The Sad Ballad of Halloween

Oct 25, 2011 • Culture, Feature

Halloween's sexy costumes

Halloween is an artifact that has existed far longer than this country, under various names and in many guises over time. It’s a weird, twisted survivor that survives by absorbing the qualities of the culture in prominence where the day is celebrated. These days, people shake their heads when they think about Halloween — how could a kid’s dress-up holiday have become so grossly sexualized?

The truth is that Halloween is not a holiday for kids. That shift is a very recent thing in its epic history, and I think the emergence of more and more sexualized costumes is both a reflection of our culture’s attitudes toward sex and an attempt to take the holiday back.

Adults don’t play enough. We need play. We need fun as much as children do. We live in a time when most of us spend too much time ambient aware instead of together. We work with people all over the world, exchanging hundreds of e-mails and IMs, but we rarely spend physical time with anyone. We’re isolated as our networks grow. We work, we toil, we sleep. As a result, we grab hold of any reason to leave the house and be with people, anything at all. Most networking events in Los Angeles are little more than parties to which you pay to gain entrance. At conferences, panels take a back seat to wild adventures and drunken shenanigans. Has Burning Man ever been so big as it was this year? We need to play. We don’t play enough.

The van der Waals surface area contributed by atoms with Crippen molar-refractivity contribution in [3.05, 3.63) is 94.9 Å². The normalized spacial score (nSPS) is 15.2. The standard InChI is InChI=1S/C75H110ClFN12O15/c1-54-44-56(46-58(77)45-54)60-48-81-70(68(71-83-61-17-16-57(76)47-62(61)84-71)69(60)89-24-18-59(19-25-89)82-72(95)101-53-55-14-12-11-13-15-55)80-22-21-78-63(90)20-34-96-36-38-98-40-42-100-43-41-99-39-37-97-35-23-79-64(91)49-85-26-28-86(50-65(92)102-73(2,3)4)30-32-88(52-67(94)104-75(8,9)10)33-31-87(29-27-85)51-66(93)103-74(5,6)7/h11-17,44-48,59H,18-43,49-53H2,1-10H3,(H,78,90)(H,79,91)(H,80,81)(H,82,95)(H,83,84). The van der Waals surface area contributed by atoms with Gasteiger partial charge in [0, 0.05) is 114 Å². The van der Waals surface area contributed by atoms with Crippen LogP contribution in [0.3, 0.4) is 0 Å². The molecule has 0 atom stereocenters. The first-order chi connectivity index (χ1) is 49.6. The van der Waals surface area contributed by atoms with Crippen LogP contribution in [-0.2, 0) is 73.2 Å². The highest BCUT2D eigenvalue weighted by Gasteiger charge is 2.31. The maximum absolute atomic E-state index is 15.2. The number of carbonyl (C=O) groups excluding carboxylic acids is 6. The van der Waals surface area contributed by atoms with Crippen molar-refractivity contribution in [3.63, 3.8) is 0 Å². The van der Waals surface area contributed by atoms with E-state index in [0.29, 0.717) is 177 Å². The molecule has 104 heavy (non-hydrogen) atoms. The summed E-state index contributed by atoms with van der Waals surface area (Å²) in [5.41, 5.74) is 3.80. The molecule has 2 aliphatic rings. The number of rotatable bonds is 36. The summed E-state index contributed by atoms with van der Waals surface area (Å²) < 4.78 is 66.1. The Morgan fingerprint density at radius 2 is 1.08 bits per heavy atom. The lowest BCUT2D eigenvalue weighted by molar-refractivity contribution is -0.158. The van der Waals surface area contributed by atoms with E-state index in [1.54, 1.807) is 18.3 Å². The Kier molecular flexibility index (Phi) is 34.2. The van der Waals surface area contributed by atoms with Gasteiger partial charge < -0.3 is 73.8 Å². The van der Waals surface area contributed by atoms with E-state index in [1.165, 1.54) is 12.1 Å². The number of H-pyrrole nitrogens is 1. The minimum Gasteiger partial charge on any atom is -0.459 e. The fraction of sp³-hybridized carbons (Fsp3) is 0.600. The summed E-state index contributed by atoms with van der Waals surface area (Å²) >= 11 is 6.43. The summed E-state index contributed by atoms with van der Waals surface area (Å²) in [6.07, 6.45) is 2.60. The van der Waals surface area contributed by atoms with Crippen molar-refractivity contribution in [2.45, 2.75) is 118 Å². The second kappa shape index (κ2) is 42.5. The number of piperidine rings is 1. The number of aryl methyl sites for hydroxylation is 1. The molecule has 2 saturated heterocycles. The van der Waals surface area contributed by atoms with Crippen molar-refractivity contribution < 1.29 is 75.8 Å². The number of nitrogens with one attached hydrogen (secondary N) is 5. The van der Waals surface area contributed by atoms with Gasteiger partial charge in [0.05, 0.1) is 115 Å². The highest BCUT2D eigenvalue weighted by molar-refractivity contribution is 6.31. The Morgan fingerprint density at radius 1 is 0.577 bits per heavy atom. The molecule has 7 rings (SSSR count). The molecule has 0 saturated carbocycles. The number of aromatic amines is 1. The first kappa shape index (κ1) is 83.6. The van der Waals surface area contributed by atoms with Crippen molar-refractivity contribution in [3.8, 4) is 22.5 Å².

We don’t have healthy attitudes toward sex. In a post-Sex and the City world, we’re constantly bombarded by messages about how great sex is, but we’re shamed or censured if we ever individually express our sexuality. Sex has sold most every product we can think of, but we will never see a breast or a penis in a TV commercial. It’s a weird time full of conflicting messages. Is it such a wonder that to be sexy we feel we must also somehow disguise ourselves? What better fit, then, than a day that calls for costumes?

Until we feel that we can safely express our sexuality, until we create space in our daily life for fun, I fear our needs will continue to hijack every opportunity that presents itself to us. Think about it.

Image from Agent Provocateur’s new video Les Fleurs du Mal.

  • Anonymous

    I agree that adults need more play time. I talk often of the fact that we are increasingly isolated by social media. We are becoming stunted as a people by our lack of personal contact. The irony of the fact that i am making this comment on social media does not escape me. I have learned to disconnect and go out as often as i can. Even an introvert such as myself needs to mingle. 

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